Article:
Chicago - Sep. 22, 2017
Music TV Politics Sports Books People Places & Things
 
Must-See TV
Army Of Darkness
ElRey
5 p.m.
A discount-store employee is time-warped to a medieval castle, where he is the foretold savior who can dispel the evil there. Unfortunately, he screws up and releases an army of skeletons. (tvguide.com)
Weather Derby
Tribune: 51/37
Sun-Times: Ferro/McKinney
Weather Channel: 44/41
Ntl Weather Service: 54/43
BWM*: 82/12
Beachwood Bookmarks
K-Tel Classics
WKRP in Cincinnati
So You've Decided To Be Evil
St. Paul Saints
Nye's Polonaise Room
The Arcata Eye
Roadside USA
This Day In . . .
Onion History
Weird Al History
Baseball History
Beachwood History
History History
Spy Magazine History
#OnThisDate History
Chicago
Indicted!
Under Suspicion
Find Your Towed Car
Cable TV Complaints
Freedom of Information
The Expired Meter
The Mob & Friends
Stolen Bike Registry
O'Hare Music Tracker
Rats
Report Corruption (city)
Report Corruption (state)
Beyond
Scoundrels, State
Scoundrels, Federal
The Odds
Random Flight Tracker
Casting Calls
Cosmic Log
Buy Stamps
Beachwood Blogroll
A Handy List
Beachwood Ethics Statement
How We Roll
Today's Horoscope
Liberties will be taken.
Do We Sudoku?
No, but we do do moose stuff, and that can be anything you want it to be. Except Sudoku.
Losing Lottery Numbers
8, 25, 39
Daily Affirmation
I am open and receptive to new avenues of income. (louisehay.com)
Ellie
Knowing that a person may be unwittingly in danger of an assault imposes a moral duty to warn them.
Now Playing
Psychodrama/Marshall Law
Letters to the Editors
FAQ
About
Tip Line
"The Papers" archive
RSS
Beachwood Link Buttons
Media Kit/Advertising
 

The [Friday] Papers

"Former White House Chief of Staff William Daley talked a lot about a lack of 'leadership' in Illinois government Thursday as he continued to mull a run for governor in 2014," the Sun-Times reports.

Well, given his resumé and relatives, he'd know it when he sees it.

*

"He did, however, dismiss any notion that an involuntary-manslaughter charge recently brought against his nephew, Richard J. 'R.J.' Vanecko , would play any role in his decision about whether to run. Vanecko was charged Dec. 3 in the death of David Koschman eight years ago, and a special prosecutor continues to investigate why the Chicago Police Department - then headed by Daley 's brother, the former mayor - refused to bring charges against Vanecko in 2004 and again last year.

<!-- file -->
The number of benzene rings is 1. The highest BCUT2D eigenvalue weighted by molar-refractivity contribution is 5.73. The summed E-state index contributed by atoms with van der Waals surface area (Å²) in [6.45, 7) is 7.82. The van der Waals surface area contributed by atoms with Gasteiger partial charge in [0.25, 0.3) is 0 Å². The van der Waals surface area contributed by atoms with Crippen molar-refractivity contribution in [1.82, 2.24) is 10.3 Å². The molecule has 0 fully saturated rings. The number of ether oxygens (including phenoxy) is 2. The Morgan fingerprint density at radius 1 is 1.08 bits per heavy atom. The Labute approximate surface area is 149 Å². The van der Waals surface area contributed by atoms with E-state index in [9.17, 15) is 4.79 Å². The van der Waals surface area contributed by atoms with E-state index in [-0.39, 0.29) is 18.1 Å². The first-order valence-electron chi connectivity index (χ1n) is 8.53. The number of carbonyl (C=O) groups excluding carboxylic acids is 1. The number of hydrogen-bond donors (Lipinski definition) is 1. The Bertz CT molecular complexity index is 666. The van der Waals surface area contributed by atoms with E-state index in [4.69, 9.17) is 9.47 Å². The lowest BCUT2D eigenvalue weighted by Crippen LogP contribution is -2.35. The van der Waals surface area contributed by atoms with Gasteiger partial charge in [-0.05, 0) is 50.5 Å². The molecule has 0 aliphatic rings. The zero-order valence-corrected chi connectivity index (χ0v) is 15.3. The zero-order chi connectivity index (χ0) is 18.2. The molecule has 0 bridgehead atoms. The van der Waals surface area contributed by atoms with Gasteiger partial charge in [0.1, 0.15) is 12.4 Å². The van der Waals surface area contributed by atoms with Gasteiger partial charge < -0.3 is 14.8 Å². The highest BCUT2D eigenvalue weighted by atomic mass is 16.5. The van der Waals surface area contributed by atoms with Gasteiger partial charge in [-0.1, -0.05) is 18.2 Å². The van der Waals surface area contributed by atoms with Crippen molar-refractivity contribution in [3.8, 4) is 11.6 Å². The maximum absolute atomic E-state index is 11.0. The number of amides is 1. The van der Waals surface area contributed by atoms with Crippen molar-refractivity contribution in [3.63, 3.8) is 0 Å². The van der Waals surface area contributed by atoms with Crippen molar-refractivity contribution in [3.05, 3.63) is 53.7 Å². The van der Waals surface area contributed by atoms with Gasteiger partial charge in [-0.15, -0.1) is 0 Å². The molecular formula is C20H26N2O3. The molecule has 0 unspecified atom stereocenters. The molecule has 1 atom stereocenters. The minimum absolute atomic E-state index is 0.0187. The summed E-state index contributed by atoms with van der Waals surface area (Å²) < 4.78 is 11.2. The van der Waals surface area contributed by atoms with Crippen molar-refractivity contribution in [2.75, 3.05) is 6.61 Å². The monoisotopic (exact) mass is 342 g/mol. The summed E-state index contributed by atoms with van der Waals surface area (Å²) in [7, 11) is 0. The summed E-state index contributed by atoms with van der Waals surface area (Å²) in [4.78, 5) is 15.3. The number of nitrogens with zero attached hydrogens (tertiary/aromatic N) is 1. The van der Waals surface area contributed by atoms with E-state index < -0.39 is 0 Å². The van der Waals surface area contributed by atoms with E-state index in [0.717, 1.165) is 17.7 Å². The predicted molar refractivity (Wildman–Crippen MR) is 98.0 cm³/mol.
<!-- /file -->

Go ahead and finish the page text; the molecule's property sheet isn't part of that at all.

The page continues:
"No," said Daley when asked if his nephew's situation could impact his decision to enter the governor's race.

Asked why, Daley replied, "Because it doesn't."

Leadership!

*

"Speaking for a half-hour before about 300 people at the City Club of Chicago, the former White House chief of staff and U.S. commerce secretary said he was 'seriously' looking at a run for the Democratic nomination for governor - in contrast to two previous flirtations with seeking the office a decade ago and two years ago," the Tribune reports.

"I think when I looked (at running) last time, I was looking at it," Daley told reporters later. "I'm seriously looking at it right now."

Aha. That explains it. Maybe just get back to us when you're doubly seriously looking at it.

*

"I think just because people comment on things, you shouldn't assume that they're going to run, and just because they comment on things doesn't mean they won't run," Daley said.

So people shouldn't comment on things. Or we shouldn't pay attention to their thing comments. Maybe just get back to us when you are seriously commenting on things.

*

"Daley blamed the state's fiscal crisis on a lack of political leadership in Springfield."

It's not like the leadership of the financial community could have anything to do with it.

The Uninformed Absentee Alderman
"How does Ald. Sandi Jackson (7th) alleviate the stress of being married to someone who is struggling with bipolar disorder and under investigation by federal authorities who are looking into his finances?" the Sun-Times wonders, because apparently it can't think of anything else to ask the embattled dissembler, like, for example, just how she earned $5,000 a month as a consultant to her embattled dissembler husband even after he disappeared from Congress last spring. And that's just for starters, I mean, there are about a hundred questions you could shout out in a crowd rather than humiliate yourself with the soft, sympathetic touch of public relations intern. But let's play along.

"The best thing for me is I don't read any newspapers and I don't watch any news," said Jackson Thursday night between doling out hugs and kisses to constituents at the South Shore Cultural Center.

A) Breaking News! Sandi Jackson Meets Constituents!

B) Sandi Jackson least informed member of nation's most ignorant legislative body!

C) Sandi Jackson thinks about what's best for herself for a change!

Midway Meter Deal